When discussion of the “end of the PC-era” broke out recently there were lots of opinions but little data. Sure, there were niches discovered like Japan where ~10% of Internet users used smart thingies and did not own a legacy PC. There seemed to be two large camps:
- those claiming the legacy PC was the anchor to all IT with those gadgets just being accessories, and
- those claiming the legacy PC was dying and the new smart thingies were the new “personal computer”.
Evidence is accumulating:
- for several quarters, unit sales of legacy PCs have been declining or stagnant, depending on whom you ask,
- One-third of Americans own tablets: survey (June 2013)
- KPCB Report on Internet trends:
- Groupon N. America reports 45% of transactions are from “mobile” devices…
- By 2013 South Korean searchers were using “mobile” as often as legacy PCs…
- By 2013 more Chinese were accessing the Internet by smartphone than by legacy PC…
Face it. This is the way things are and it’s temporary. The trend to small cheap computers is increasing… With that there will be a decline in the ubiquity of that other OS, you know, M$’s. So far M$ has failed to gain traction in this market and it’s clear why. Mobility is about freedom and M$ is about slavery, tying users, licences, revenue to those legacy PCs. If people can do what they want, play media and browse the web without being one of M$’s slaves, they will gladly take freedom.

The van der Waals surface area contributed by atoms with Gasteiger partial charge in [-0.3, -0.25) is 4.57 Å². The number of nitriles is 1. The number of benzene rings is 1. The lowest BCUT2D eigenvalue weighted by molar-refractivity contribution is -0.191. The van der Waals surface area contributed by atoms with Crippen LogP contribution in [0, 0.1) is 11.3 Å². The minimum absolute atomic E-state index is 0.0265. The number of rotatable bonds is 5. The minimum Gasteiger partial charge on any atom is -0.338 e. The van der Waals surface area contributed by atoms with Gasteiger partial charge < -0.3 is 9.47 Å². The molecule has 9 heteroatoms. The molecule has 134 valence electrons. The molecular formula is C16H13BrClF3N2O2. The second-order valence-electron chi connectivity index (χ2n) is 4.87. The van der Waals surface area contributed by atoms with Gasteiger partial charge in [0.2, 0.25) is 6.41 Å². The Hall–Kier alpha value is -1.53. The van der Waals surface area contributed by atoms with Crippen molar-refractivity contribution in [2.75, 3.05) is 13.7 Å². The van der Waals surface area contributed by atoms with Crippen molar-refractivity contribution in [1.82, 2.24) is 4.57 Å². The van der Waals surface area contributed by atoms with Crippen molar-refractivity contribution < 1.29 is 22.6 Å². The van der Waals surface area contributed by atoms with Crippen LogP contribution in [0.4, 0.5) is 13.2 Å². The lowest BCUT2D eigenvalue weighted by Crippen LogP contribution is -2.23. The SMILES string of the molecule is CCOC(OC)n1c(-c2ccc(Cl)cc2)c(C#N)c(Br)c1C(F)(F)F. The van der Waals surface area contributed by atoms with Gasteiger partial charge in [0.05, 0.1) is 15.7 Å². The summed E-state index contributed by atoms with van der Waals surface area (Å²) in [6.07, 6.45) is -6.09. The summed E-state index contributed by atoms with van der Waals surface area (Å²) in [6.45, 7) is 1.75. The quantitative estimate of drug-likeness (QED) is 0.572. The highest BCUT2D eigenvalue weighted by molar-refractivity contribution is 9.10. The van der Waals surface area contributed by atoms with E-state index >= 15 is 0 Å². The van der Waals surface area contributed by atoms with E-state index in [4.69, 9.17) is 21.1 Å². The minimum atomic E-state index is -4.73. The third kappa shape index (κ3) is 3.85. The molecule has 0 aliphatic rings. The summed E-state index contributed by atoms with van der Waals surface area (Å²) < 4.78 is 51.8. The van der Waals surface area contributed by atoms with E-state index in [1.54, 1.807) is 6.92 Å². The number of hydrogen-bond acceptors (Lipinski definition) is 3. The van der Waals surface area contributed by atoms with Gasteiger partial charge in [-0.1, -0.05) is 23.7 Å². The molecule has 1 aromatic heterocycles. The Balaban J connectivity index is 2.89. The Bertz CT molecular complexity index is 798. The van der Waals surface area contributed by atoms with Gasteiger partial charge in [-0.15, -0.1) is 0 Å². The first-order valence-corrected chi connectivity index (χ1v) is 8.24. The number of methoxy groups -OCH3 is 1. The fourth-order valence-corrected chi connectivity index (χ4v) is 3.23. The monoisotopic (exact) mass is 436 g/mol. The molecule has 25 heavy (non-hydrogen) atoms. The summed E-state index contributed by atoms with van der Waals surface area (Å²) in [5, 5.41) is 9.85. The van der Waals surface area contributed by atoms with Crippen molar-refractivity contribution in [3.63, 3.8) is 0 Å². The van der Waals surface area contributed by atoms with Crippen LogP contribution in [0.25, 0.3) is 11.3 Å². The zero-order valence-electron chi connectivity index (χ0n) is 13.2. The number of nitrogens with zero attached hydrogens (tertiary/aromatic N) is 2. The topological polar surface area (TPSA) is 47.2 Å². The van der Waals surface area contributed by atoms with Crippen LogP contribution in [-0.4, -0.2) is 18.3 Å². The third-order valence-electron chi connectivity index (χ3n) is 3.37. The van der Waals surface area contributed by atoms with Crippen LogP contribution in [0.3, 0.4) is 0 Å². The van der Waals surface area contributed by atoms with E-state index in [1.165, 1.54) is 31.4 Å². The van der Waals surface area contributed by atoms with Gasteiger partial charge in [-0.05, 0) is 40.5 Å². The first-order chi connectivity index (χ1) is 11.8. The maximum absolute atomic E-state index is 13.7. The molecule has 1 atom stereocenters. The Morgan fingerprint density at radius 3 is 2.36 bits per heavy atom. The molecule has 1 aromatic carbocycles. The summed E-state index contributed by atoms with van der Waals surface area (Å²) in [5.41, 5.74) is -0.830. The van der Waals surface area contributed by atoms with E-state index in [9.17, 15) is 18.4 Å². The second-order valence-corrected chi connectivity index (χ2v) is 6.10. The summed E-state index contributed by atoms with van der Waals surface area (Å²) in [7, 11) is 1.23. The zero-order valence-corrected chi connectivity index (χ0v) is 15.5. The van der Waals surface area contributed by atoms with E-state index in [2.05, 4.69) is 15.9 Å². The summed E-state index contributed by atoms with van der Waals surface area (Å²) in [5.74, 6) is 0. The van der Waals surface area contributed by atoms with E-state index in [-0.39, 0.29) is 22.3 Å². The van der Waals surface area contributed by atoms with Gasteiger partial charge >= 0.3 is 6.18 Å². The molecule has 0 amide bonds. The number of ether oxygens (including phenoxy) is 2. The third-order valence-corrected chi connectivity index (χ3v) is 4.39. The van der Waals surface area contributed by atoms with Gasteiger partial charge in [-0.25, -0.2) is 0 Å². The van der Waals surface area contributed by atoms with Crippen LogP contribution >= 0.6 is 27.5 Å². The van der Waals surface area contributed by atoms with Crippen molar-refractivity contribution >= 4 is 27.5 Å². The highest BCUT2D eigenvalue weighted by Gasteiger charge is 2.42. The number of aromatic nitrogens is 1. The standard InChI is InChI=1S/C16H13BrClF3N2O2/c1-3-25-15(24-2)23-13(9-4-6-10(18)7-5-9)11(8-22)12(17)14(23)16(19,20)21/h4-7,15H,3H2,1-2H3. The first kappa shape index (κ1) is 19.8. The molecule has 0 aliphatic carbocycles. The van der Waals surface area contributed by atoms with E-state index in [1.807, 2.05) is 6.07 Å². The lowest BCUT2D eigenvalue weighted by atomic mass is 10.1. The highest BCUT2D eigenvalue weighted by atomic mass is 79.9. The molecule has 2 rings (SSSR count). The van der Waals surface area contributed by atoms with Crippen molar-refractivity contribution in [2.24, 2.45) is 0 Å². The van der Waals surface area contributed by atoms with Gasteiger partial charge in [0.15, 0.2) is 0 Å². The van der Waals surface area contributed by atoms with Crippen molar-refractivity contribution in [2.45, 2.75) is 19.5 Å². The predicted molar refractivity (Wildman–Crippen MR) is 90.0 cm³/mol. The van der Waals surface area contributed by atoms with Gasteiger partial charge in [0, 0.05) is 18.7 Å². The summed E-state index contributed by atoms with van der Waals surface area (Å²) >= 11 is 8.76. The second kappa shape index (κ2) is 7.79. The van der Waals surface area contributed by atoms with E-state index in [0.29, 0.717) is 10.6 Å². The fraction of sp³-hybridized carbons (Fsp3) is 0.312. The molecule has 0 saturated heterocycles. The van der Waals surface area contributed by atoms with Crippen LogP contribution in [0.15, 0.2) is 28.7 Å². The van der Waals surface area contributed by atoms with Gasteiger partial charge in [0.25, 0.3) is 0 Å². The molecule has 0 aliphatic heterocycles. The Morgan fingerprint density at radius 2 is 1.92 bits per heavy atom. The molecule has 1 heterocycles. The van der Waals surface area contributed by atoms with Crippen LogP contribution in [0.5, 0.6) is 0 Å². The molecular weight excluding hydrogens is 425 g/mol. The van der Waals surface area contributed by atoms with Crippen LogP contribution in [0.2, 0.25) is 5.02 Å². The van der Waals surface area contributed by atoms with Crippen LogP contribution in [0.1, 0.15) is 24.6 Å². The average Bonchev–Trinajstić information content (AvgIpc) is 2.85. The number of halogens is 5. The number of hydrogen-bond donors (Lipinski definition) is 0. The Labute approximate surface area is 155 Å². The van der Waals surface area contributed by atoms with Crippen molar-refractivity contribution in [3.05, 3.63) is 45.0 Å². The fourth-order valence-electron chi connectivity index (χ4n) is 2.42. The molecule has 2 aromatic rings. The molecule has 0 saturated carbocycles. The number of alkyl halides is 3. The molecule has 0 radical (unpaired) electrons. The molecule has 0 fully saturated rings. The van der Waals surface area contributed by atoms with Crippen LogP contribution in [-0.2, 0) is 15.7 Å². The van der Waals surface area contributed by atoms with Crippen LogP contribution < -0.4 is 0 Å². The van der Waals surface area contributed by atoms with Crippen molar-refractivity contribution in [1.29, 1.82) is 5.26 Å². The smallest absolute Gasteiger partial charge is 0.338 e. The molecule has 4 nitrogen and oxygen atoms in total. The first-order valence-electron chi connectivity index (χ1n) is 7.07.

This is mostly about consumers. So far there are very few cracks in Wintel when it comes to business but that will change very soon. Businesses are complaining that they can’t hire enough local talent because of the educational system or quotas on visas, and soon they will have to deal with more users of IT who prefer to work with Free Software rather than what M$ forced on the world. What will they do then? Shut down? Migrate to Free Software? It’s the right way to do IT. My bet is that businesses will encourage staff to do IT any way that works and that excludes M$ in more ways every day.